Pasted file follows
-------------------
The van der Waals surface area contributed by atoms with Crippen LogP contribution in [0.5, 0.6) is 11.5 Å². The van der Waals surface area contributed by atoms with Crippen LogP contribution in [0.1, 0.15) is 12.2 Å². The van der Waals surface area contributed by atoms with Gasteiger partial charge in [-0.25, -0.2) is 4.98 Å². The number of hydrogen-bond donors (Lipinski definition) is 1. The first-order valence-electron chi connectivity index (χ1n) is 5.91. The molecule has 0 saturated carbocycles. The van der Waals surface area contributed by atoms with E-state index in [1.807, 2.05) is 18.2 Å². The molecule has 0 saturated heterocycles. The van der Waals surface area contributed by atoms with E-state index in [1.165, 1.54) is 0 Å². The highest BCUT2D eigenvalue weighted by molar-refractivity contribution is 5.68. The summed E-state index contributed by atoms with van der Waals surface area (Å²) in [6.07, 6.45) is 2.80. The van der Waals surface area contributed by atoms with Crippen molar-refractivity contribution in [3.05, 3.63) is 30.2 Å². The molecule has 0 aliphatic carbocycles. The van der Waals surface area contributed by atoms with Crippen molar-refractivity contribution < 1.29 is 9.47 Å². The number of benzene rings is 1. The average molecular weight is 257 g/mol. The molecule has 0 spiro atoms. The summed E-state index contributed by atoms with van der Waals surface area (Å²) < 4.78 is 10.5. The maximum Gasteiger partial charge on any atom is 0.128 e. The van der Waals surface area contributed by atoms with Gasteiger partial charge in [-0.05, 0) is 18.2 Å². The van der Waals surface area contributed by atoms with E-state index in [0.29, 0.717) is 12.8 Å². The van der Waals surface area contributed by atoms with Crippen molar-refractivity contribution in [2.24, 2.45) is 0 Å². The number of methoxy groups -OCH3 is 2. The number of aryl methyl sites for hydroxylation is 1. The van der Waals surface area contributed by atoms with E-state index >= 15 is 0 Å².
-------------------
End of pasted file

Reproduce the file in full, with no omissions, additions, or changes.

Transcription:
The van der Waals surface area contributed by atoms with Crippen LogP contribution in [0.5, 0.6) is 11.5 Å². The van der Waals surface area contributed by atoms with Crippen LogP contribution in [0.1, 0.15) is 12.2 Å². The van der Waals surface area contributed by atoms with Gasteiger partial charge in [-0.25, -0.2) is 4.98 Å². The number of hydrogen-bond donors (Lipinski definition) is 1. The first-order valence-electron chi connectivity index (χ1n) is 5.91. The molecule has 0 saturated carbocycles. The van der Waals surface area contributed by atoms with E-state index in [1.807, 2.05) is 18.2 Å². The molecule has 0 saturated heterocycles. The van der Waals surface area contributed by atoms with E-state index in [1.165, 1.54) is 0 Å². The highest BCUT2D eigenvalue weighted by molar-refractivity contribution is 5.68. The summed E-state index contributed by atoms with van der Waals surface area (Å²) in [6.07, 6.45) is 2.80. The van der Waals surface area contributed by atoms with Crippen molar-refractivity contribution in [3.05, 3.63) is 30.2 Å². The molecule has 0 aliphatic carbocycles. The van der Waals surface area contributed by atoms with Crippen molar-refractivity contribution < 1.29 is 9.47 Å². The number of benzene rings is 1. The average molecular weight is 257 g/mol. The molecule has 0 spiro atoms. The summed E-state index contributed by atoms with van der Waals surface area (Å²) < 4.78 is 10.5. The maximum Gasteiger partial charge on any atom is 0.128 e. The van der Waals surface area contributed by atoms with Gasteiger partial charge in [-0.05, 0) is 18.2 Å². The van der Waals surface area contributed by atoms with E-state index in [0.29, 0.717) is 12.8 Å². The van der Waals surface area contributed by atoms with Crippen molar-refractivity contribution in [2.24, 2.45) is 0 Å². The number of methoxy groups -OCH3 is 2. The number of aryl methyl sites for hydroxylation is 1. The van der Waals surface area contributed by atoms with E-state index >= 15 is 0 Å².